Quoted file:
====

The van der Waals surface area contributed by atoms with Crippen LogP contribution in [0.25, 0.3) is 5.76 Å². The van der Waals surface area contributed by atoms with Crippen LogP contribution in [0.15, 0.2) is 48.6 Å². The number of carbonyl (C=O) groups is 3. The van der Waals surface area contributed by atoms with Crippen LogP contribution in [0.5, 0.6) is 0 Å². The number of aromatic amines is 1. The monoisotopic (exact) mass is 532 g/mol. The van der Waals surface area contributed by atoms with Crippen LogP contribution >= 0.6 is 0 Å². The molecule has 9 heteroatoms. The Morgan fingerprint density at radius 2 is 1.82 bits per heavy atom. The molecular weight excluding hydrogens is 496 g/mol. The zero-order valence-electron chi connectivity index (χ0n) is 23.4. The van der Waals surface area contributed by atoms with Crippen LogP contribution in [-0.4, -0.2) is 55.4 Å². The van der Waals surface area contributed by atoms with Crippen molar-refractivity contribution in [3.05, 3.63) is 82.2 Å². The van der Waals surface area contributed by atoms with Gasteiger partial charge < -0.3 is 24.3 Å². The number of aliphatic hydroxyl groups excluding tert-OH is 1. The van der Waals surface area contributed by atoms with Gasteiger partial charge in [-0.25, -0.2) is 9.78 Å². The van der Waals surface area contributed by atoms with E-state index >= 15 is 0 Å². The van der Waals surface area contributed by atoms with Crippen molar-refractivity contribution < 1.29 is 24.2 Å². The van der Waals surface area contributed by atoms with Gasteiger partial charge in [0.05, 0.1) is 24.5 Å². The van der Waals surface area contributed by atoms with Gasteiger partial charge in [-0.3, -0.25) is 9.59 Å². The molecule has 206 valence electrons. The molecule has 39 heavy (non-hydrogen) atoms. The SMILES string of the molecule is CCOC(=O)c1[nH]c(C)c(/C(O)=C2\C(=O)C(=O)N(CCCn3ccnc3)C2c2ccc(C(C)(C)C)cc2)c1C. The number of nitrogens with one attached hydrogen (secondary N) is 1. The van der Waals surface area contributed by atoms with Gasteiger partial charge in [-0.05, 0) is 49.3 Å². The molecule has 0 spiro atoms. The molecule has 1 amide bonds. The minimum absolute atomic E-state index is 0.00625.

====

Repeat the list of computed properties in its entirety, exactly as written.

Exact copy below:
The van der Waals surface area contributed by atoms with Crippen LogP contribution in [0.25, 0.3) is 5.76 Å². The van der Waals surface area contributed by atoms with Crippen LogP contribution in [0.15, 0.2) is 48.6 Å². The number of carbonyl (C=O) groups is 3. The van der Waals surface area contributed by atoms with Crippen LogP contribution in [0.5, 0.6) is 0 Å². The number of aromatic amines is 1. The monoisotopic (exact) mass is 532 g/mol. The van der Waals surface area contributed by atoms with Crippen LogP contribution >= 0.6 is 0 Å². The molecule has 9 heteroatoms. The Morgan fingerprint density at radius 2 is 1.82 bits per heavy atom. The molecular weight excluding hydrogens is 496 g/mol. The zero-order valence-electron chi connectivity index (χ0n) is 23.4. The van der Waals surface area contributed by atoms with Crippen LogP contribution in [-0.4, -0.2) is 55.4 Å². The van der Waals surface area contributed by atoms with Crippen molar-refractivity contribution in [3.05, 3.63) is 82.2 Å². The van der Waals surface area contributed by atoms with Gasteiger partial charge < -0.3 is 24.3 Å². The number of aliphatic hydroxyl groups excluding tert-OH is 1. The van der Waals surface area contributed by atoms with Gasteiger partial charge in [-0.25, -0.2) is 9.78 Å². The van der Waals surface area contributed by atoms with E-state index >= 15 is 0 Å². The van der Waals surface area contributed by atoms with Crippen molar-refractivity contribution < 1.29 is 24.2 Å². The van der Waals surface area contributed by atoms with Gasteiger partial charge in [0.05, 0.1) is 24.5 Å². The van der Waals surface area contributed by atoms with Gasteiger partial charge in [-0.3, -0.25) is 9.59 Å². The molecule has 206 valence electrons. The molecule has 39 heavy (non-hydrogen) atoms. The SMILES string of the molecule is CCOC(=O)c1[nH]c(C)c(/C(O)=C2\C(=O)C(=O)N(CCCn3ccnc3)C2c2ccc(C(C)(C)C)cc2)c1C. The number of nitrogens with one attached hydrogen (secondary N) is 1. The van der Waals surface area contributed by atoms with Gasteiger partial charge in [-0.05, 0) is 49.3 Å². The molecule has 0 spiro atoms. The molecule has 1 amide bonds. The minimum absolute atomic E-state index is 0.00625.